What do you call a little ensemble with a big sound? If the answer leaves you stumped, it’s because there is no word for it. Unless, of course, the leader is Ron Davis; in which case the name would be “SymphRONica”. It is not obvious, of course; rather it must be so because Mr Davis has a unique vision of the ensemble’s sound – a fluid-sounding hybrid between a symphony and a modern combo or contemporary ensemble. Even if that were the case when Mr Davis gets to work on its sound, the SymphRONica sounds like nothing else you may have heard before (except, perhaps, one from a long time ago that was headed by Max Roach and called, simply, The Max Roach Double Quartet, which comprised Mr Roach’s quartet of the day plus a chamber string quartet).
Even taking that quartet into consideration, the sound of Ron Davis’ SymphRONica is altogether unique and this has to do with the leader’s predilection for (often) baroque and Romantic music which he infuses into a liquid contemporary music burbling with a myriad of styles that traverse the cultural topography of the world rising from Brasil and never really setting until it circumnavigates the globe before coming right back through Europe to North America. But to describe it as such gives the impression of overcooking when the whole project is a masterpiece of subtlety.
Mr Davis’ take on the lineage of cool contemporary music is less than conventional on Upfront which, ironically, is his least upfront mash-up of the styles that he so elegantly melds for it not only mixes styles but also heads off into a countryside of gypsies, dancehalls as well as noble academies. Along the way we become part of a string quartet often in contrapuntal conversation with a swinging jazzy combo, all of which is the natural landscape onto which Mr Davis paints his masterpieces – his eloquent pianism urging other members of his ensemble to follow him as the music floats benignly over the sound of the string-laden ensemble that in turn adds a rich and not entirely predictable foundation to the music.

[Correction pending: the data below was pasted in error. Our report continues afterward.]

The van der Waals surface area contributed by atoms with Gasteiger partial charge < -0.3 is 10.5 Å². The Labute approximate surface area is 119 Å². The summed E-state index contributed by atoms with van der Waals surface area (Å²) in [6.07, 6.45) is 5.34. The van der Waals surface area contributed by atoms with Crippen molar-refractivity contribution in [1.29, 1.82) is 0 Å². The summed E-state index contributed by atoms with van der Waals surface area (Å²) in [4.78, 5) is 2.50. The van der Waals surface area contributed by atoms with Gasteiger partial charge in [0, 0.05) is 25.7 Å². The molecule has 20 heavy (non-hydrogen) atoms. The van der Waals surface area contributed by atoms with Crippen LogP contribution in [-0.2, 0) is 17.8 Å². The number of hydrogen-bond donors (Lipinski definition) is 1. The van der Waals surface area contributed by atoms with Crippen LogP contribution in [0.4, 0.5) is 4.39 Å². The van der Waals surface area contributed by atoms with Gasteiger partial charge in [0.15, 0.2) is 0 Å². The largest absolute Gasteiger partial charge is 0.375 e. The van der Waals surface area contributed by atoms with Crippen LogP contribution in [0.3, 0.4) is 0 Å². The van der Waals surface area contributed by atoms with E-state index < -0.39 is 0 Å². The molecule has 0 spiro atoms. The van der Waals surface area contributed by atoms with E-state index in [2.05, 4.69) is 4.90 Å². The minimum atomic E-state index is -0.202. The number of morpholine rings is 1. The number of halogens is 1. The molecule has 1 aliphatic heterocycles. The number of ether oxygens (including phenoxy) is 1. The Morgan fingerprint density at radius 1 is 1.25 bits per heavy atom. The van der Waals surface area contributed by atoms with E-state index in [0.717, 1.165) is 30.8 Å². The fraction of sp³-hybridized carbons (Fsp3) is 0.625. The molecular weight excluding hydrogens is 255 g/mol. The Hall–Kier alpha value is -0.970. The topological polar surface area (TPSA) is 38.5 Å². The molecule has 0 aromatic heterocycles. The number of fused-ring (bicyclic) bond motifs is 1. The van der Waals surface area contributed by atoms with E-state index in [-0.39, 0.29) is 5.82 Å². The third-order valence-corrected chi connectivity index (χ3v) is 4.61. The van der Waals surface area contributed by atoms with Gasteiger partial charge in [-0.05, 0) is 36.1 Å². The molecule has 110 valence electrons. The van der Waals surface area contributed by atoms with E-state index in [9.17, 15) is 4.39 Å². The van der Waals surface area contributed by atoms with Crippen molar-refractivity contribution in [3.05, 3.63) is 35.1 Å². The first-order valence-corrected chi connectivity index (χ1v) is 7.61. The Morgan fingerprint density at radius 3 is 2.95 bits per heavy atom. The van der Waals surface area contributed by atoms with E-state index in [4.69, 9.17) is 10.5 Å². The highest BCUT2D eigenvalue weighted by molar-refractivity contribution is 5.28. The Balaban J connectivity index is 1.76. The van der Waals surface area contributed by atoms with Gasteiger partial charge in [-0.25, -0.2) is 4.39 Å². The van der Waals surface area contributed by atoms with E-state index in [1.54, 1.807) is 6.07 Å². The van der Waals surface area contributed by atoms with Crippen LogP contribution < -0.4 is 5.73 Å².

The surprises, when they come – especially on “Drew Bourrée”, “Sashagraha” and “Les Angéliques” – are effective but discreet: a baroque riff, played as pizzicato harmonics, a delicate curlicue of a bass line underpins what sounds – at the hands of wailing violins – a Gaelic lament, and a close-knit ensemble passage may develop suddenly from a single phrase played either on the piano, the guitar or the bass. Jazz, folk and classical traditions can seldom have come together as gloriously as they have on Upfront by the Ron Davis SymphRONica.
Track list – 1: Drew Bourrée; 2: La Côte D’or; 3: Whirlycurl; 4: Sashagraha; 5: A Luz (Da Partida); 6: Hum-a-Samba; 7: Chance; 8: Nina; 9: So What; 10: Dodeka Nagata; 11: Les Angéliques; 12: Popeye
Personnel – Ron Davis: piano and keyboards; Kevin Barrett: guitars and mandolin; Mike Downes: electric and contrabass; Steve Heathcoate: drums and percussion; Aline Homzy: violin (all soli); Brielle Goheen: violin (solo on 11); Laurence Schaufele: viola; Raphael Weinreth-Browne: cello; Daniela Nardi: vocal
Released – 2019
Label – Really Records (RR 18001)
Runtime – 57:44